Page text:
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On the Money

Companies are slowly realizing their banks are adding to their carbon emissions

Palo Alto Networks, Burton Snowboards, Lush Cosmetics and Seventh Generation are scrutinizing the impact financial services have on their climate goals.

Money emissions

Image via Shutterstock/1599686sv

Shortly after Vince Digneo joined Palo Alto Networks as head of sustainability, climate and clean energy in July 2021, he launched a review of its environmental, social and corporate governance (ESG) disclosure practices. One question was whether the company could trace the carbon footprint generated by its bank accounts, retirement and 401(k) funds, and other financial relationships.

Through that process, the company and its treasury team uncovered for the first time metrics for emissions attributable to investments and other financial activities.

It’s a modest but "reportable" number — about 9 percent of the cybersecurity company’s Scope 3 emissions, Digneo said. Scope 3 relates to carbon produced by a company’s suppliers as opposed to those created directly by the company itself.

For perspective, emissions by Palo Alto Networks customers’ use of their products is much larger, about 71 percent of Scope 3. Still, "it is significant enough to make sure that we are reporting it," he said. "Once you look at it, you can address it."

Your company’s investments are part of Scope 3 emissions 

Palo Alto Networks is one of a small but growing number of companies more closely scrutinizing the impact financial services have on their climate commitments. Others talking about this publicly include Burton Snowboards, Lush Cosmetics, Salesforce and Seventh Generation. The "financial supply chain" includes bank accounts, credit card service providers and retirement funds.

"As we look towards shifting large amounts and flows of capital toward green solutions, we have to also understand where our capital is going now," said Vanessa Fajans-Turner, executive director of BankFWD, a nonprofit pushing for decarbonization of the financial sector, during the GreenFin conference in June. "We need to understand that the money that we aren’t consciously allocating isn’t, in fact, neutral. That it is having an impact, even if we don’t know about it."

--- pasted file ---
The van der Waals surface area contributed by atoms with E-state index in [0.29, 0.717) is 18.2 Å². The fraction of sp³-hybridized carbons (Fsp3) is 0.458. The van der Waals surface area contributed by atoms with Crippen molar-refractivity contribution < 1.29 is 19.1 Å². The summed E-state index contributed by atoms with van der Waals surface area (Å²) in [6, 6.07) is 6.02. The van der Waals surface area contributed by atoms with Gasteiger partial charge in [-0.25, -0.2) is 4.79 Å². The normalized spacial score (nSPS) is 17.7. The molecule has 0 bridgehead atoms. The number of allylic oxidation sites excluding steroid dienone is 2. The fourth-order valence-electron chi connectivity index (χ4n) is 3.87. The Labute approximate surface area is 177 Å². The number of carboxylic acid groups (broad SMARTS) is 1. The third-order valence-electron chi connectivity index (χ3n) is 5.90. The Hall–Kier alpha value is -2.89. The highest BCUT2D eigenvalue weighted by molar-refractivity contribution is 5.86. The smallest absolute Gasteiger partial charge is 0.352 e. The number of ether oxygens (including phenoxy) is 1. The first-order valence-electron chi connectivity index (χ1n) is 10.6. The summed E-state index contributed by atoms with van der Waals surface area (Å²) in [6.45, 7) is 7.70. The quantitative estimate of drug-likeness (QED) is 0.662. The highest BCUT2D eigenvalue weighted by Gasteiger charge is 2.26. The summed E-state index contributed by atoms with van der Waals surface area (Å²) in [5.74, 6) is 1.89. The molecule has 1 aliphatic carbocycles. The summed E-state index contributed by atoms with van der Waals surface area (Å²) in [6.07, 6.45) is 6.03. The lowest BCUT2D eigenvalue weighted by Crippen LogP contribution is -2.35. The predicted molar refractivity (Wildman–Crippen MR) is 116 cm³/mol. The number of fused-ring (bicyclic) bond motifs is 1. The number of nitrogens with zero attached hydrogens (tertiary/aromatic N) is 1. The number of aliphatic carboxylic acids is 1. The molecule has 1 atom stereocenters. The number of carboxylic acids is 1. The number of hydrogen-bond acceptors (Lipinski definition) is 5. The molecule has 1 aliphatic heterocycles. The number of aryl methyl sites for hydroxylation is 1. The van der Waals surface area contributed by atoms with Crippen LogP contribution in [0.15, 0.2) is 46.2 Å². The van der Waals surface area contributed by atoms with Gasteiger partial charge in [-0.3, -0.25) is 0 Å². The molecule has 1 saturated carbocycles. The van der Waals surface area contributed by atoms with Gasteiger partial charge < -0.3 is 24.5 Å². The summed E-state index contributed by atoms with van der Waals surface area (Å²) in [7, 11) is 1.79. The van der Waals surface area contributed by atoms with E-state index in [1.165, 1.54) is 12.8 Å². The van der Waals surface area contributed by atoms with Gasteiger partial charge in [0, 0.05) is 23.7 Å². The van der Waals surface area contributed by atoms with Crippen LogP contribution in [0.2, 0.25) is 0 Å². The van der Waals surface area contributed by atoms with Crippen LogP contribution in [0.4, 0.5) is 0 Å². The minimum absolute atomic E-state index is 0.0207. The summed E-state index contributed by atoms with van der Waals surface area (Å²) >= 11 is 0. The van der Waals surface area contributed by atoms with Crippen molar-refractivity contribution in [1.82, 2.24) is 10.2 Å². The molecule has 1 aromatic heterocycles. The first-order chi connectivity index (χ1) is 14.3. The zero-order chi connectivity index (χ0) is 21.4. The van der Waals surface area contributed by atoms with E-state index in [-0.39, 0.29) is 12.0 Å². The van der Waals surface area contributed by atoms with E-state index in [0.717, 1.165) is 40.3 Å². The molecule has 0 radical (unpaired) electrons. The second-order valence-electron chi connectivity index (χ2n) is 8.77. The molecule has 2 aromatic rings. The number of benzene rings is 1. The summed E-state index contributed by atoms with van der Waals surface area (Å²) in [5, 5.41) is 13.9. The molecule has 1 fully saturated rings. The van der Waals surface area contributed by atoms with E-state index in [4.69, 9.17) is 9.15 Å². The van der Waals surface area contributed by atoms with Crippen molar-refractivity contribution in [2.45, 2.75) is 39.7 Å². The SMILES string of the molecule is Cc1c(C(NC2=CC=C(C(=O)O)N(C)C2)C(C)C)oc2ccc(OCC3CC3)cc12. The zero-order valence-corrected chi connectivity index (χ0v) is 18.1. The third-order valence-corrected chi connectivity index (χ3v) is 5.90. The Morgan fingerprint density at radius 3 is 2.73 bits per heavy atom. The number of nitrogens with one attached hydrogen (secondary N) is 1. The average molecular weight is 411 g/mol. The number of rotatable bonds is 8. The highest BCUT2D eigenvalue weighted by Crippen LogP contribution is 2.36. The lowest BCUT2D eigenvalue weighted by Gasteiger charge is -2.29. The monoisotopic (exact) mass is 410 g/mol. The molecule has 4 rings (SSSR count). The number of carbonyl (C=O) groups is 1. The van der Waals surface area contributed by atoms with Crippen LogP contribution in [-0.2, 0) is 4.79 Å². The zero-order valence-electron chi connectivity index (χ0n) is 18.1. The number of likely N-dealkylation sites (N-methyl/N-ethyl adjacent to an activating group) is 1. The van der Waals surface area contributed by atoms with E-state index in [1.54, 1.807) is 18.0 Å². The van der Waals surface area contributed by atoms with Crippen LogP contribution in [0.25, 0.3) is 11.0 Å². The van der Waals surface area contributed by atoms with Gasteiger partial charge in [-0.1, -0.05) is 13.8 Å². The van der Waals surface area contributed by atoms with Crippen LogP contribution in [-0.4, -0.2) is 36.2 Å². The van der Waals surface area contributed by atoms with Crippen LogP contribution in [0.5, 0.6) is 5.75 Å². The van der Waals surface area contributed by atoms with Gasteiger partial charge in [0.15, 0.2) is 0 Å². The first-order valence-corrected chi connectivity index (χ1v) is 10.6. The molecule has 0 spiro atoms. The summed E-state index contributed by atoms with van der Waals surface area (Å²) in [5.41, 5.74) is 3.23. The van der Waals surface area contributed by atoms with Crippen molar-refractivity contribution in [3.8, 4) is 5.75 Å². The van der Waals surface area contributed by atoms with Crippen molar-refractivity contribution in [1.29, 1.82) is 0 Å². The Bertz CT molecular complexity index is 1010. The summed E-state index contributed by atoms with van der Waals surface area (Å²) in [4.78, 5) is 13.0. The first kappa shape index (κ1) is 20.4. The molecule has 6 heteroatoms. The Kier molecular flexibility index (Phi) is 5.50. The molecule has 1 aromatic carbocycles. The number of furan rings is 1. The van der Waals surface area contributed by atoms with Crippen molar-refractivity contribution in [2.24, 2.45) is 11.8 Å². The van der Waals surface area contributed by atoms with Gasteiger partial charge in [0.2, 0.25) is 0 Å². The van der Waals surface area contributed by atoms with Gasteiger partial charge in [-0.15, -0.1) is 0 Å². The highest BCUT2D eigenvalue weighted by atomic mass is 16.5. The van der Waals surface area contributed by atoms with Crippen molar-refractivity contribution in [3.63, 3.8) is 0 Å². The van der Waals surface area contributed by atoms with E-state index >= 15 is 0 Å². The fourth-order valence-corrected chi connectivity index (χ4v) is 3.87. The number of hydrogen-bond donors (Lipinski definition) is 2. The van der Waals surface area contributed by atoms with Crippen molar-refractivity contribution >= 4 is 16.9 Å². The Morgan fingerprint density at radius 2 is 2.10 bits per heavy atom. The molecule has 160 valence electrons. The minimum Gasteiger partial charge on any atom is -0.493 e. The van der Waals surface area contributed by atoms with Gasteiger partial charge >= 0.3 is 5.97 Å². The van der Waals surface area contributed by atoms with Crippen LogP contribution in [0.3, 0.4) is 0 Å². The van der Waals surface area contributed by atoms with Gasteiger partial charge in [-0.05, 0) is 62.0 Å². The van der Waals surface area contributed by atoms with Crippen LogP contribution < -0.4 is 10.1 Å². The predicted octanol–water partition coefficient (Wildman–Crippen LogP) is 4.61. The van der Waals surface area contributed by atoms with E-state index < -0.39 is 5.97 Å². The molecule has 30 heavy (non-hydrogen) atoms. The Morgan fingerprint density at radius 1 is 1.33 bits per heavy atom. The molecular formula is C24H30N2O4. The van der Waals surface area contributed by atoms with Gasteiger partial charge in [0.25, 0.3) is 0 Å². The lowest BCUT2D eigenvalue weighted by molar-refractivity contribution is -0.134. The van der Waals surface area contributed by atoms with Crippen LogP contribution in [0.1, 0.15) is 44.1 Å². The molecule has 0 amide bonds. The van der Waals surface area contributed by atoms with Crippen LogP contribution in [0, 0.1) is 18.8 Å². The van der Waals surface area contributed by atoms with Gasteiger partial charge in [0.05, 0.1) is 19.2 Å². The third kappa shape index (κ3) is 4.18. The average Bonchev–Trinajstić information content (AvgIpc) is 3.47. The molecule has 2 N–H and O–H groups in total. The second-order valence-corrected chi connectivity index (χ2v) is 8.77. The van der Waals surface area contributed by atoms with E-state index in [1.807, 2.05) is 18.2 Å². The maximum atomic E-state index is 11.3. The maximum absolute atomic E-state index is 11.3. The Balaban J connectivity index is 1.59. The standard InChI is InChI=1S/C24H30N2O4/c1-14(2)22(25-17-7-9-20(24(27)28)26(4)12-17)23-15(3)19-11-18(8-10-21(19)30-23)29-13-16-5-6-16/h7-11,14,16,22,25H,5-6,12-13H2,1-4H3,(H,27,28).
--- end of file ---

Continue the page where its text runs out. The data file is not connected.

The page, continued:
We need to understand that the money that we aren’t consciously allocating isn’t, in fact, neutral. That it is having an impact, even if we don’t know about it.

About 24 percent of the money lent by the six largest U.S. banks goes to fossil fuel interests, BankFWD estimates. For several prominent tech companies, the emissions funded by their investments far outstrip the reductions they are making elsewhere, according to "The Carbon Bankroll," a 2022 report by BankFWD and several other organizations. For example, the cash holdings for Google, Meta, Microsoft and Salesforce would boost those companies’ total emissions by 91 percent to 112 percent, the report said. 

The impact of retirement accounts is also significant: Most corporate pensions and 401(k) portfolios are directly invested in fossil fuels companies. 

More investors should know about these financed emissions, said Steven Rothstein, managing director of the Ceres Accelerator for Sustainable Capital Markets. "There is a growing recognition that disclosure should cover all the elements of emissions,” he said. “If you’re an investor, an employee, a customer, a CEO, you want good information. You don’t want to have a blindfold on."

Your finance team is your biggest ally 

This is new territory for both sustainability professionals and finance departments, who are more traditionally interested in liquidity, security and returns.

Seventh Generation first published data about its financial relationships in September 2022 as part of its annual sustainability report. It calculated that "fingerprint" at 9,700 metric tons of carbon dioxide equivalent, roughly the same as the emissions associated with its manufacturing. The analysis covers 2021.

There is a growing recognition that disclosure should cover all the elements of emissions.

One thing the company studied closely were the instruments used to manage Seventh Generation’s cash, said Ashley Orgain, chief impact officer at Seventh Generation. "We need more education in this space, particularly for the practitioners that have been focused on Scope 3 but not on this," she said. "We haven’t been socialized to consider this."